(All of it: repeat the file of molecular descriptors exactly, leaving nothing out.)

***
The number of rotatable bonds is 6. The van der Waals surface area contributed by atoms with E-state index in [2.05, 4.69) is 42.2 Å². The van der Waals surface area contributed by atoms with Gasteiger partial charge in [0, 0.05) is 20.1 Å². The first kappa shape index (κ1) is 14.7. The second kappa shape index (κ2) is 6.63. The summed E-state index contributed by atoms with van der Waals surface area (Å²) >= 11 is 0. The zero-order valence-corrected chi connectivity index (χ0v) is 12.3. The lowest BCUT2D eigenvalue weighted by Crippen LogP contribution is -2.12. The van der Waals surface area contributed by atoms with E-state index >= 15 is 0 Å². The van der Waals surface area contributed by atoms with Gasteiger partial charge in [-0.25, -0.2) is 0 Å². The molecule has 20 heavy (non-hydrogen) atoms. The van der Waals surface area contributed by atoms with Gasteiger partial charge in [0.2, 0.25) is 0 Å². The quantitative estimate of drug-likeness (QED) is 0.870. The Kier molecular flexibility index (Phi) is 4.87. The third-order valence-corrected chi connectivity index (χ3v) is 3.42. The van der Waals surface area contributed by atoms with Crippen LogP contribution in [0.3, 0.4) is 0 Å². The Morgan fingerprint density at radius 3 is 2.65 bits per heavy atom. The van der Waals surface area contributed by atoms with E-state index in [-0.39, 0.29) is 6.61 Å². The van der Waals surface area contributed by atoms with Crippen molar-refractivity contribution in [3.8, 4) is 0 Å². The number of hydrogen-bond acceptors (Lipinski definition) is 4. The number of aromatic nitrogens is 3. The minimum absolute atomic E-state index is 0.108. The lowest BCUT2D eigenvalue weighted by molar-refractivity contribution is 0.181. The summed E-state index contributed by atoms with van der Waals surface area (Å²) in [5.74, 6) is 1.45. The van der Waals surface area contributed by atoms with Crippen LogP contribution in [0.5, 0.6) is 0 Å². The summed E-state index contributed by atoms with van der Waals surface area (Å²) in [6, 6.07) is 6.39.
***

The number of rotatable bonds is 6. The van der Waals surface area contributed by atoms with E-state index in [2.05, 4.69) is 42.2 Å². The van der Waals surface area contributed by atoms with Gasteiger partial charge in [0, 0.05) is 20.1 Å². The first kappa shape index (κ1) is 14.7. The second kappa shape index (κ2) is 6.63. The summed E-state index contributed by atoms with van der Waals surface area (Å²) >= 11 is 0. The zero-order valence-corrected chi connectivity index (χ0v) is 12.3. The lowest BCUT2D eigenvalue weighted by Crippen LogP contribution is -2.12. The van der Waals surface area contributed by atoms with E-state index >= 15 is 0 Å². The van der Waals surface area contributed by atoms with Gasteiger partial charge in [-0.25, -0.2) is 0 Å². The molecule has 20 heavy (non-hydrogen) atoms. The van der Waals surface area contributed by atoms with Gasteiger partial charge in [0.2, 0.25) is 0 Å². The quantitative estimate of drug-likeness (QED) is 0.870. The Kier molecular flexibility index (Phi) is 4.87. The third-order valence-corrected chi connectivity index (χ3v) is 3.42. The van der Waals surface area contributed by atoms with Crippen LogP contribution in [0.3, 0.4) is 0 Å². The Morgan fingerprint density at radius 3 is 2.65 bits per heavy atom. The van der Waals surface area contributed by atoms with E-state index in [-0.39, 0.29) is 6.61 Å². The van der Waals surface area contributed by atoms with Crippen molar-refractivity contribution in [3.8, 4) is 0 Å². The number of hydrogen-bond acceptors (Lipinski definition) is 4. The number of aromatic nitrogens is 3. The minimum absolute atomic E-state index is 0.108. The lowest BCUT2D eigenvalue weighted by molar-refractivity contribution is 0.181. The summed E-state index contributed by atoms with van der Waals surface area (Å²) in [5.74, 6) is 1.45. The van der Waals surface area contributed by atoms with Crippen LogP contribution in [0.5, 0.6) is 0 Å². The summed E-state index contributed by atoms with van der Waals surface area (Å²) in [6, 6.07) is 6.39.